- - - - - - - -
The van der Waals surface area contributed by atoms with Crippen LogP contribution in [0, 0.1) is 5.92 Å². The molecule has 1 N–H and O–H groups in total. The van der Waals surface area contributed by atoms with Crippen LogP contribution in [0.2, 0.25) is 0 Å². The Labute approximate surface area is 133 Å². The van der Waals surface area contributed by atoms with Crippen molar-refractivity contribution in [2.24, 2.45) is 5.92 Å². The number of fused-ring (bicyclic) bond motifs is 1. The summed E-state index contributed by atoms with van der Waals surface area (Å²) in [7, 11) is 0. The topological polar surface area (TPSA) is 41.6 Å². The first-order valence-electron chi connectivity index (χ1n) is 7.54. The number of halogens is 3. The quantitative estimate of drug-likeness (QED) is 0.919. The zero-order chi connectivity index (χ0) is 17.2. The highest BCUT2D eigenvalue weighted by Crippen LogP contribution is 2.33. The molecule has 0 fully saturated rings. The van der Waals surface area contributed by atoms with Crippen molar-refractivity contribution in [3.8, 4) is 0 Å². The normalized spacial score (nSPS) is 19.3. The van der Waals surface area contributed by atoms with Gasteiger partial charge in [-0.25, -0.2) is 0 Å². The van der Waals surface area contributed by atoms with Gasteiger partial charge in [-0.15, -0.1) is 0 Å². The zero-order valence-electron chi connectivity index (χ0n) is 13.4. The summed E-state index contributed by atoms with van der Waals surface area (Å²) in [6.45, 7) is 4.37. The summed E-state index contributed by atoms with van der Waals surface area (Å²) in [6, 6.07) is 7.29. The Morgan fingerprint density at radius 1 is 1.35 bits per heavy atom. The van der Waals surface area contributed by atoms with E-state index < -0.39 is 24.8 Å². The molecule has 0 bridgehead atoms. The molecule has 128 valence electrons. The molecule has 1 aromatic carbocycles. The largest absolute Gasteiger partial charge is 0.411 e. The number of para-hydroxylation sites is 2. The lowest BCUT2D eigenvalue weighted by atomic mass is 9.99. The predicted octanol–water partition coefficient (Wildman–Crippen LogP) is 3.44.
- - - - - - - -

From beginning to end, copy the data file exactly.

The van der Waals surface area contributed by atoms with Crippen LogP contribution in [0, 0.1) is 5.92 Å². The molecule has 1 N–H and O–H groups in total. The van der Waals surface area contributed by atoms with Crippen LogP contribution in [0.2, 0.25) is 0 Å². The Labute approximate surface area is 133 Å². The van der Waals surface area contributed by atoms with Crippen molar-refractivity contribution in [2.24, 2.45) is 5.92 Å². The number of fused-ring (bicyclic) bond motifs is 1. The summed E-state index contributed by atoms with van der Waals surface area (Å²) in [7, 11) is 0. The topological polar surface area (TPSA) is 41.6 Å². The first-order valence-electron chi connectivity index (χ1n) is 7.54. The number of halogens is 3. The quantitative estimate of drug-likeness (QED) is 0.919. The zero-order chi connectivity index (χ0) is 17.2. The highest BCUT2D eigenvalue weighted by Crippen LogP contribution is 2.33. The molecule has 0 fully saturated rings. The van der Waals surface area contributed by atoms with Crippen molar-refractivity contribution in [3.8, 4) is 0 Å². The normalized spacial score (nSPS) is 19.3. The van der Waals surface area contributed by atoms with Gasteiger partial charge in [-0.25, -0.2) is 0 Å². The van der Waals surface area contributed by atoms with Gasteiger partial charge in [-0.15, -0.1) is 0 Å². The zero-order valence-electron chi connectivity index (χ0n) is 13.4. The summed E-state index contributed by atoms with van der Waals surface area (Å²) in [6.45, 7) is 4.37. The summed E-state index contributed by atoms with van der Waals surface area (Å²) in [6, 6.07) is 7.29. The Morgan fingerprint density at radius 1 is 1.35 bits per heavy atom. The van der Waals surface area contributed by atoms with E-state index < -0.39 is 24.8 Å². The molecule has 0 bridgehead atoms. The molecule has 128 valence electrons. The molecule has 1 aromatic carbocycles. The largest absolute Gasteiger partial charge is 0.411 e. The number of para-hydroxylation sites is 2. The lowest BCUT2D eigenvalue weighted by atomic mass is 9.99. The predicted octanol–water partition coefficient (Wildman–Crippen LogP) is 3.44.